Are you looking for 3D printing machines to make or manufacture an item? Whether you’re an artist or a hard-core manufacturer, 3D printers are a necessity for the completion of your work. Let’s take a look at the varieties available, the 3D printing process of each, materials required and price to determine the best 3D printer suitable for you.
Now before I jump to the 3D printing machines you can avail, let me ask you first, what is 3D printing? 3D printing machine
The word “3D” stands for 3-Dimensional. Every item that you use is 3-dimensional. Your cell phone cover, your comb stand, your bathing soap, your childhood toys and I can go on and on. They all are 3D objects.
3D printing refers to creating these objects using a 3D design software in order to get the desired look and feel of the item. Not only can you print simple items like boxes, but you can also make complex structures such as action figures and toy cars.
How do the Various Types of 3D printing Machines Work?
A lot of technologies have evolved for printing various objects and designs. Following are the different types of 3D printing machines are available:
Fused Deposition Modelling (FDM) or Fused Filament Fabrication (FFF)
Found in the 1980s, this is one of the most popularly used 3D technologies to date. From a building block to a unique candle stand, you can create anything out of it.
How it Works:
- You make the object in 3D software and then connect it to the printer.
- The software segregates the object into X, Y and Z axes coordinates for the printer to print step by step.
- Now, insert the object material into the printer.
- The material melts into a liquid and the printer extrudes it through the nozzle controlled by the 3D software.
- The material hardens as the machine prints every layer on the platform.
Materials Used: Nylon, ABS, PAP, PPSF
Mostly Used for Packaged Foods, Pharmaceuticals, Automobiles, and Toys
One of the oldest known methods, this technology is still one of the widest used technologies in the 3D printing machine industry.
How it Works:
- First, connect the soft copy to the printer.
- Next, pour the liquid into a container.
- A laser beam traces the object on the liquid to create the first layer.
- The above step continues until the object is ready.
- The liquid hardens with the process.
- Once the object is ready, take it out and wash it with alcohol to remove excess liquid.
Materials Used: Plastic, Resin, and Silicon Rubber
Mostly Used for: Prototypes, Fixtures, Tools, and Moulds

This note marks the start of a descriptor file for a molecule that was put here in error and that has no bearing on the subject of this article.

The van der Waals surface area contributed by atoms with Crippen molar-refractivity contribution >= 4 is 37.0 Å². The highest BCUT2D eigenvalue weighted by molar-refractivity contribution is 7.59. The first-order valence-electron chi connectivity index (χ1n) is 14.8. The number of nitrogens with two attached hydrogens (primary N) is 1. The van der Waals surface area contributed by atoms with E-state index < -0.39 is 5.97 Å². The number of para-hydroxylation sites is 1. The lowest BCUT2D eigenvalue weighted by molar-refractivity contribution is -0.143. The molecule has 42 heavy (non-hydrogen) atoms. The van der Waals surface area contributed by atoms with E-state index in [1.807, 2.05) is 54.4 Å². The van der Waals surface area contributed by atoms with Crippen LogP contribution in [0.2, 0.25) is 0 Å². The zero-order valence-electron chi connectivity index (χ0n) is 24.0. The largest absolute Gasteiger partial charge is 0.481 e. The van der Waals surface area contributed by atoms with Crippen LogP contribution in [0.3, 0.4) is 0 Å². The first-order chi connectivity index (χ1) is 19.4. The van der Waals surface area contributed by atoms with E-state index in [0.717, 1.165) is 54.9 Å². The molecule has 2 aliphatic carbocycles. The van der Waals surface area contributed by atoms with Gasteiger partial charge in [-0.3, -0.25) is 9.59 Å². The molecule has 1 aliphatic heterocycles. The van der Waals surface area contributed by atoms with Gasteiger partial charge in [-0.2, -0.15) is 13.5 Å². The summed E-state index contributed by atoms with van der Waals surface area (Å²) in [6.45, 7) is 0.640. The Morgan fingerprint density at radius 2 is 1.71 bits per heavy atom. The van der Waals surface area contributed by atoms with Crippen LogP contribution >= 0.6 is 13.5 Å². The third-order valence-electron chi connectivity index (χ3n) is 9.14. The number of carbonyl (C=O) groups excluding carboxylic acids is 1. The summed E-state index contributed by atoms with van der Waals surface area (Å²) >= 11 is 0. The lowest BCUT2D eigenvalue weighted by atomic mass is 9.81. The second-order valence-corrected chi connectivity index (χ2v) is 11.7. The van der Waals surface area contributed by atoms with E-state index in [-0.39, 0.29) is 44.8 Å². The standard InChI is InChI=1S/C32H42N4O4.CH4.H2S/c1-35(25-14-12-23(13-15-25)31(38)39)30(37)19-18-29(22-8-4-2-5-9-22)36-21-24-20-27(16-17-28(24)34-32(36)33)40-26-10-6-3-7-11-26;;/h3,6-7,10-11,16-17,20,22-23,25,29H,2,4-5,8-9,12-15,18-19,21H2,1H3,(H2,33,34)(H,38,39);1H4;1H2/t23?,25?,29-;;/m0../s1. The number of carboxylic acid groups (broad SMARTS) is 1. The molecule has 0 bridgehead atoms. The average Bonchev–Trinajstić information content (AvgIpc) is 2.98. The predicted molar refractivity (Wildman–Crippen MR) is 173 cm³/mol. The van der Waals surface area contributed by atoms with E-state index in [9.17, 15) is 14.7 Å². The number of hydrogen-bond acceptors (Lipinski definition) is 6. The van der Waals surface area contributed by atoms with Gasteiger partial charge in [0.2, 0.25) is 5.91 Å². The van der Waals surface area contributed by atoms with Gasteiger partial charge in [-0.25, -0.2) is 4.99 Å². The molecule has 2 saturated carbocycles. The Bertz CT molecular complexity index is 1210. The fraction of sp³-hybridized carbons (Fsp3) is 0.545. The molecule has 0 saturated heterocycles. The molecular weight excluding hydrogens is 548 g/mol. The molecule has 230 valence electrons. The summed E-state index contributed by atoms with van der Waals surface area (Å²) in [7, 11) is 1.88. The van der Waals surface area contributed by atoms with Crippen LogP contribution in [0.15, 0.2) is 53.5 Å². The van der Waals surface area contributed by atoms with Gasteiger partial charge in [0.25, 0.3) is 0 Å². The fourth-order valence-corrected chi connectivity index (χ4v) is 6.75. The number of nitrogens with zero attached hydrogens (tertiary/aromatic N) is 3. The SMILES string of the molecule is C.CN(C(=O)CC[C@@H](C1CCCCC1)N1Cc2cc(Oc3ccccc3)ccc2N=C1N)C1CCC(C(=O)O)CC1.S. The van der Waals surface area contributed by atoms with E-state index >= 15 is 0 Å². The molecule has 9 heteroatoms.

Digital Light Processing (DLP):
Similar to SLA, this technology uses digital micro-mirrors that are laid out on a semiconductor chip. It also has its own projector which reflects the 3D design. However, it is actually faster than an SLA printer. Let’s see how.
How it Works:
- The computer projects the 3D image in the form of a 2D layer (starting from the base layer).
- Pour the material in liquid form into its container.
- Using the light on the projector, the liquid starts takes its shape in one go.
- Then, the next layer is projected on the screen to repeat the above process.
- Once the topmost layer is done, allow the object to cool.
- At last, you take out the final product and clean it with alcohol.
Materials Used: Resin, ABS, Rubber, and Ceramic
Mostly Used for Architecture Models, Commercial Prototypes
Selective Laser Sintering (SLS): 3D printing
Another system found in the 1980s, this printer is expensive due to the laser technology it uses. This is mostly used by manufacturers only for functional prototypes, mechanical joints, and packaging materials.
How it Works:
- You need to convert the object file into .slt format before connecting the computer to the printer.
- Once you power the machine using a laser, the platform will rise.
- Insert the material into the machine. The roller will push it in powdered form on the platform.
- A CO2 laser traces the first layer which melts and fuses the material upon contact.
- On completion, the platform goes down.
- The above process will repeat until the object is ready.
- Let it cool for some time and then brush off the loose powder.
Materials Used: Nylon, Glass, Ceramic, Steel, Aluminium, and Carbon
Mostly Used for Hardware, Moulds, Packaging, Prototypes, Models, Tools, and Fixtures
Laminated Object Manufacturing (LOM):
This technique creates the object by creating thin 2D sheets of the entire object’s shape. The machine joins these sheets together using heat to form the final product. The technique is more appropriate for simpler designs. The material is paper, plastic or resin. I won’t elaborate much as it is hardly used now.
3D printing service is important for ALL manufacturers. You also get small printers to use at home if you’re an engineering or architecture student. Now you know how so many of your items around you are really made, isn’t it?